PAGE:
The prognostic role of epidermal growth factor receptor (EGFR) mutations in patients with lung adenocarcinomas remains controversial and the association between EGFR mutations and stage at the time of the initial diagnosis is debatable. In this study, we evaluated the association of EGFR mutations with stage at diagnosis in lung adenocarcinomas.
Materials and Methods
We retrospectively analyzed 1004 consecutive patients who were diagnosed with lung adenocarcinomas and tested for EGFR mutations between June 2011 and December 2014.
EGFR mutations were detected in 49.2% of 1004 patients with lung adenocarcinomas. In multivariable analysis, EGFR mutations were significantly associated with early stage disease (stage I to II) at diagnosis (odds ratio [OR], 0.65; 95% confidence interval [CI], 0.49–0.87; P = 0.003). When adjusted for age, sex, smoking status, and screening, the adjusted proportion of EGFR mutations significantly decreased according to stage. The adjusted proportions of EGFR mutations were 57.6% (95% CI, 51.7%–63.3%) for stage I, 47.9% (95% CI, 36.9%–59.0%) for stage II, 47.5% (95% CI, 39.6%–55.5%) for stage III, and 43.4% (95% CI, 38.3%–48.6%) for stage IV (P = 0.0082).
Citation: Cho J, Choi SM, Lee J, Lee C-H, Lee S-M, Yim J-J, et al. (2016) The Association of EGFR Mutations with Stage at Diagnosis in Lung Adenocarcinomas. PLoS ONE 11(11): e0166821. https://doi.org/10.1371/journal.pone.0166821
Editor: Anna Sapino, Universita degli Studi di Torino, ITALY
Received: July 14, 2016; Accepted: November 5, 2016; Published: November 18, 2016
Copyright: © 2016 Cho et al. This is an open access article distributed under the terms of the Creative Commons Attribution License, which permits unrestricted use, distribution, and reproduction in any medium, provided the original author and source are credited.
Data Availability: All relevant data are within the paper and its Supporting Information files.
Funding: The authors received no specific funding for this work.
Competing interests: The authors have declared that no competing interests exist.
The presence of epidermal growth factor receptor (EGFR) mutations is well known to be a predictive marker for response to tyrosine kinase inhibitors (TKIs) in advanced non-small cell lung cancer (NSCLC) . However, there has been considerable debate about whether the presence of EGFR mutations is a favorable prognostic factor. Several studies have suggested that EGFR mutations may have intrinsic prognostic value in advanced NSCLC [2–7], but the role of EGFR mutations as a prognostic marker in resected NSCLC is uncertain . Previous studies examining the prognostic value of EGFR mutations in postoperative patients showed that the survival benefit of EGFR-mutant tumors lost statistical significance in multivariable analyses after adjusting for potential confounders, although patients with EGFR mutations had prolonged survival compared to those with wild-type EGFR [9–11]. However, Izar et al  demonstrated that patients with EGFR mutations had significantly longer disease-free survival (DFS) and overall survival (OS) than patients with wild-type EGFR and that EGFR mutation status was an independent prognostic marker for DFS in completely resected stage I NSCLC. Furthermore, another recent study found that EGFR mutation status was an independent prognostic factor for post-recurrence survival in patients with recurrent lung adenocarcinomas following curative resection .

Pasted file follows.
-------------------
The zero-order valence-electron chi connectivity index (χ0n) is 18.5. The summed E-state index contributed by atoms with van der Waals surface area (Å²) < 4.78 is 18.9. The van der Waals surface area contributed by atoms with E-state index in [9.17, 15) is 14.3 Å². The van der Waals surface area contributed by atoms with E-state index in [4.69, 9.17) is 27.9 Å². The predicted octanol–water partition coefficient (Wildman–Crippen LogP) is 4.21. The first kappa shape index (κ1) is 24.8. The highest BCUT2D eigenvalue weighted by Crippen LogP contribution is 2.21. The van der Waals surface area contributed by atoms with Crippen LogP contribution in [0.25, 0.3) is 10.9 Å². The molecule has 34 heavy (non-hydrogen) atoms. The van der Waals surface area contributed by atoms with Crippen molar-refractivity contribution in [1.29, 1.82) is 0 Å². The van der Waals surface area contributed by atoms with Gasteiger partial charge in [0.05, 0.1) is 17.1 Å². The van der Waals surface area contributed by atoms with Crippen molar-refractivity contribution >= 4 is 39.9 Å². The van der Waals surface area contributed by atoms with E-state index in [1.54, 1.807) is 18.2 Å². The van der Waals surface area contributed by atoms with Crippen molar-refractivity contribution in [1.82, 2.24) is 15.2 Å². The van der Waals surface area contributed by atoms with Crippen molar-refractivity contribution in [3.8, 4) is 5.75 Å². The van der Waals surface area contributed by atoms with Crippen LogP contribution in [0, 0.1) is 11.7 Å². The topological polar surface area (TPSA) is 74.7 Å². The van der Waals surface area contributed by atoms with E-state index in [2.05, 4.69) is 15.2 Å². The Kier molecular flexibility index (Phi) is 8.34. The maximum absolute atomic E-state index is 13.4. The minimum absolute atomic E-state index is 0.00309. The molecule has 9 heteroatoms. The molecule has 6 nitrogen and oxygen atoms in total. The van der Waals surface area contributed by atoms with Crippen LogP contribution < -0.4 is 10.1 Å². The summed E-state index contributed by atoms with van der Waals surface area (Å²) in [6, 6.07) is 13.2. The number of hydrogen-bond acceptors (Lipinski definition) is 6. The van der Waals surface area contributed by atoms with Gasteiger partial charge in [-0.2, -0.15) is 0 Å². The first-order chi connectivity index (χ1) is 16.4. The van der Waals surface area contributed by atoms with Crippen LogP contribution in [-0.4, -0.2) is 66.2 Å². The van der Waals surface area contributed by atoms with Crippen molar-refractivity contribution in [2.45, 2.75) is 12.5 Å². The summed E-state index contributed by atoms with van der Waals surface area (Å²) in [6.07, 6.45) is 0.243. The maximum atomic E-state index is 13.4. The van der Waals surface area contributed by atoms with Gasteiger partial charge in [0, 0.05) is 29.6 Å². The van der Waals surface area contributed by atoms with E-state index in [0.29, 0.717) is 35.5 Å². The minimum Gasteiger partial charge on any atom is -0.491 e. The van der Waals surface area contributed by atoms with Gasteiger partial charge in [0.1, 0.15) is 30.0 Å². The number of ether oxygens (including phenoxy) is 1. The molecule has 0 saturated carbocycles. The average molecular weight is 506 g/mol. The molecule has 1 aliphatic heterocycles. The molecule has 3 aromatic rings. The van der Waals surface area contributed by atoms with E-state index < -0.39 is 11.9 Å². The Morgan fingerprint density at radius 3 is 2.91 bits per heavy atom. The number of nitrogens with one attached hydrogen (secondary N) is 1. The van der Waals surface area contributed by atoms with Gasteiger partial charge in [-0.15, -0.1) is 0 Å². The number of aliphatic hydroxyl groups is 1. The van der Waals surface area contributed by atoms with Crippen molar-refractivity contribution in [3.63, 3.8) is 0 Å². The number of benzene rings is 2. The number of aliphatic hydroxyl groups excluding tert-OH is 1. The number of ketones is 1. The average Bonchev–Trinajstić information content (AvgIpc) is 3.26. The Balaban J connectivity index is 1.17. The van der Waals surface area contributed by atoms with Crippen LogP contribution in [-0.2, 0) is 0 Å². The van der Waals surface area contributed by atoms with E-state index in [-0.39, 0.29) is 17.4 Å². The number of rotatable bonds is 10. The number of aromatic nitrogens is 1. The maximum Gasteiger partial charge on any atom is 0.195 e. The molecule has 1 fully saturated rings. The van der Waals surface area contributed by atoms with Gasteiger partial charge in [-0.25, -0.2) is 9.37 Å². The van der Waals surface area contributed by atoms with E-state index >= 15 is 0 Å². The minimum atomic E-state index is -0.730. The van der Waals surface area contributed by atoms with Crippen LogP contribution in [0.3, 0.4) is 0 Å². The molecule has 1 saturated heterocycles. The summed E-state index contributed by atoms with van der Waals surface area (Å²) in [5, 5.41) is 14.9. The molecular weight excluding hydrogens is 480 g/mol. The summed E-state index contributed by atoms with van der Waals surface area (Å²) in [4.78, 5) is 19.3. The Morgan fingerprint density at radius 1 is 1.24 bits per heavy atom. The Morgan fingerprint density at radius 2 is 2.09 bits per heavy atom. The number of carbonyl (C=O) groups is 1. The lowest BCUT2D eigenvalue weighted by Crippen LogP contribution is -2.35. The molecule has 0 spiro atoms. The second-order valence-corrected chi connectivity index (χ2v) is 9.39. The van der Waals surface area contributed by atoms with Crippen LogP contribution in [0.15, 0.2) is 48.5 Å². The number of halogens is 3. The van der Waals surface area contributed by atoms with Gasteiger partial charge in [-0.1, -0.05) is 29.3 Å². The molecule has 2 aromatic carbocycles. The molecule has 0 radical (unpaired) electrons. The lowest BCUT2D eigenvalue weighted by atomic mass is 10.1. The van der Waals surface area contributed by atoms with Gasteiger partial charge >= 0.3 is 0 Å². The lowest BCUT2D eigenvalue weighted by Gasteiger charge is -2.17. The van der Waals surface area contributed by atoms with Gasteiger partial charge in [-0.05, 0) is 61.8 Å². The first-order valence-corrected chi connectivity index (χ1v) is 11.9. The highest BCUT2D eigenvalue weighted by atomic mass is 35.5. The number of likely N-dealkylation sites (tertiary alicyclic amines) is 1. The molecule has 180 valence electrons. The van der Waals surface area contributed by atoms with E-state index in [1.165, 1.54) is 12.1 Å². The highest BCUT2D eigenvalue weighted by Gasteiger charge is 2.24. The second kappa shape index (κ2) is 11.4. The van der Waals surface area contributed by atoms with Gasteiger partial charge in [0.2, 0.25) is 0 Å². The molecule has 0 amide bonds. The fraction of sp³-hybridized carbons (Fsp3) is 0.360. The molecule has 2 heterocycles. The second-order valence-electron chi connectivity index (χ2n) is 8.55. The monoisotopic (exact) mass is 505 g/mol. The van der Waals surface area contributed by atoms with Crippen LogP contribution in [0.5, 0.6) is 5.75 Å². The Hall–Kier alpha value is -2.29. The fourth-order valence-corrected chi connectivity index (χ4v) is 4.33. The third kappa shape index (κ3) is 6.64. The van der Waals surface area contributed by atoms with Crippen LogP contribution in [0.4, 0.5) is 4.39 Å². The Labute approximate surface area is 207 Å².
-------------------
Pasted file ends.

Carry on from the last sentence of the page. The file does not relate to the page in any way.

The association between EGFR mutations and stage at the time of the initial diagnosis has not been well explored, although stage at diagnosis is the strongest prognostic marker for survival in patients with lung cancer . The previous study including patients with resected lung adenocarcinomas reported that the frequency of EGFR mutations was not associated with pathologic stage . On the other hand, recent studies showed that EGFR mutations were more frequent in stage IV disease among advanced or recurrent lung adenocarcinomas [16, 17]. Because previous studies were conducted in limited populations such as patients with surgically resected or advanced lung adenocarcinomas, it has been difficult to reach comprehensive conclusions regarding the association between EGFR mutations and stage at diagnosis. Moreover, the previous studies were limited by the fact that they did not consider screening as a confounding factor. As low-dose computed tomography (CT) screening has been demonstrated to detect lung cancer at early stages by the National Lung Screening Trial (NLST) , screening should be incorporated as a confounder in studies evaluating the relationship between disease stage and driver mutations. In the present study, we retrospectively evaluated the association between EGFR mutations and stage at diagnosis in all stages of lung adenocarcinomas, adjusting for screening.
Materials and Methods
Patients and samples
Our potential study subjects included all consecutive Korean patients who were admitted with an initial diagnosis of suspected lung cancer to the Department of Internal Medicine, Seoul National University Hospital, Seoul, Republic of Korea between June 2011 and December 2014. The following inclusion criteria were used to select patients for the current study: histologically/cytologically confirmed lung adenocarcinoma and testing for EGFR mutations at initial diagnosis. This study was approved by the institutional review board of the Seoul National University Hospital (H-1401-033-548). The requirement for informed consent was waived.